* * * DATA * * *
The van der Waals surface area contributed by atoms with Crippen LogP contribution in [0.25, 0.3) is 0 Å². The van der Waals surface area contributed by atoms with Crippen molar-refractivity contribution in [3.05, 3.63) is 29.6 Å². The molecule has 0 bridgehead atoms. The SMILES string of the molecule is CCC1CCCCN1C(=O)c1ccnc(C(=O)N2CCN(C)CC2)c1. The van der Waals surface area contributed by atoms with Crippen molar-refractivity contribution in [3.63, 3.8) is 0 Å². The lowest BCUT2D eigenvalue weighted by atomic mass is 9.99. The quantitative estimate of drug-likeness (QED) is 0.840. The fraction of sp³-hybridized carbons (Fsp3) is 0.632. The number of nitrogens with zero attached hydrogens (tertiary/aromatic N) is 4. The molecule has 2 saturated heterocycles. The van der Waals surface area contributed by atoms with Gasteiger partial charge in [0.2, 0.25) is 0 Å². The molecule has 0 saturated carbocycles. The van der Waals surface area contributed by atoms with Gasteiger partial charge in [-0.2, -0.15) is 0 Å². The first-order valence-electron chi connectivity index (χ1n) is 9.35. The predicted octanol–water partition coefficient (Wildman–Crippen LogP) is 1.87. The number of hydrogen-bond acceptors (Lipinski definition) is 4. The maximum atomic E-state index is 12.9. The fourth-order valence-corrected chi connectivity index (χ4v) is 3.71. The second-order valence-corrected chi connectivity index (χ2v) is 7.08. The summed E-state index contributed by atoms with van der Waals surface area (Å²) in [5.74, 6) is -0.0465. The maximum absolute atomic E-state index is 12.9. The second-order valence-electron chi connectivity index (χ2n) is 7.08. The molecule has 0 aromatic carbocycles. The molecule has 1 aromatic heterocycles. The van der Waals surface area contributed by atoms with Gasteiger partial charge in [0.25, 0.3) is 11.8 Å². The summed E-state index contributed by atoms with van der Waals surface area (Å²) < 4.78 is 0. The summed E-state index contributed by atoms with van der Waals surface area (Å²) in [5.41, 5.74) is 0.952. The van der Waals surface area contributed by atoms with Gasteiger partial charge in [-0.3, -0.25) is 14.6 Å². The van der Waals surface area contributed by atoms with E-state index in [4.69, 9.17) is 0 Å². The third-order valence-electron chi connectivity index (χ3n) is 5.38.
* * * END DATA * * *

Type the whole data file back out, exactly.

The van der Waals surface area contributed by atoms with Crippen LogP contribution in [0.25, 0.3) is 0 Å². The van der Waals surface area contributed by atoms with Crippen molar-refractivity contribution in [3.05, 3.63) is 29.6 Å². The molecule has 0 bridgehead atoms. The SMILES string of the molecule is CCC1CCCCN1C(=O)c1ccnc(C(=O)N2CCN(C)CC2)c1. The van der Waals surface area contributed by atoms with Crippen molar-refractivity contribution in [3.63, 3.8) is 0 Å². The lowest BCUT2D eigenvalue weighted by atomic mass is 9.99. The quantitative estimate of drug-likeness (QED) is 0.840. The fraction of sp³-hybridized carbons (Fsp3) is 0.632. The number of nitrogens with zero attached hydrogens (tertiary/aromatic N) is 4. The molecule has 2 saturated heterocycles. The van der Waals surface area contributed by atoms with Gasteiger partial charge in [0.2, 0.25) is 0 Å². The molecule has 0 saturated carbocycles. The van der Waals surface area contributed by atoms with Gasteiger partial charge in [-0.2, -0.15) is 0 Å². The first-order valence-electron chi connectivity index (χ1n) is 9.35. The predicted octanol–water partition coefficient (Wildman–Crippen LogP) is 1.87. The number of hydrogen-bond acceptors (Lipinski definition) is 4. The maximum atomic E-state index is 12.9. The fourth-order valence-corrected chi connectivity index (χ4v) is 3.71. The second-order valence-corrected chi connectivity index (χ2v) is 7.08. The summed E-state index contributed by atoms with van der Waals surface area (Å²) in [5.74, 6) is -0.0465. The maximum absolute atomic E-state index is 12.9. The second-order valence-electron chi connectivity index (χ2n) is 7.08. The molecule has 0 aromatic carbocycles. The molecule has 1 aromatic heterocycles. The van der Waals surface area contributed by atoms with Gasteiger partial charge in [0.25, 0.3) is 11.8 Å². The summed E-state index contributed by atoms with van der Waals surface area (Å²) < 4.78 is 0. The summed E-state index contributed by atoms with van der Waals surface area (Å²) in [5.41, 5.74) is 0.952. The van der Waals surface area contributed by atoms with Gasteiger partial charge in [-0.3, -0.25) is 14.6 Å². The van der Waals surface area contributed by atoms with E-state index in [4.69, 9.17) is 0 Å². The third-order valence-electron chi connectivity index (χ3n) is 5.38.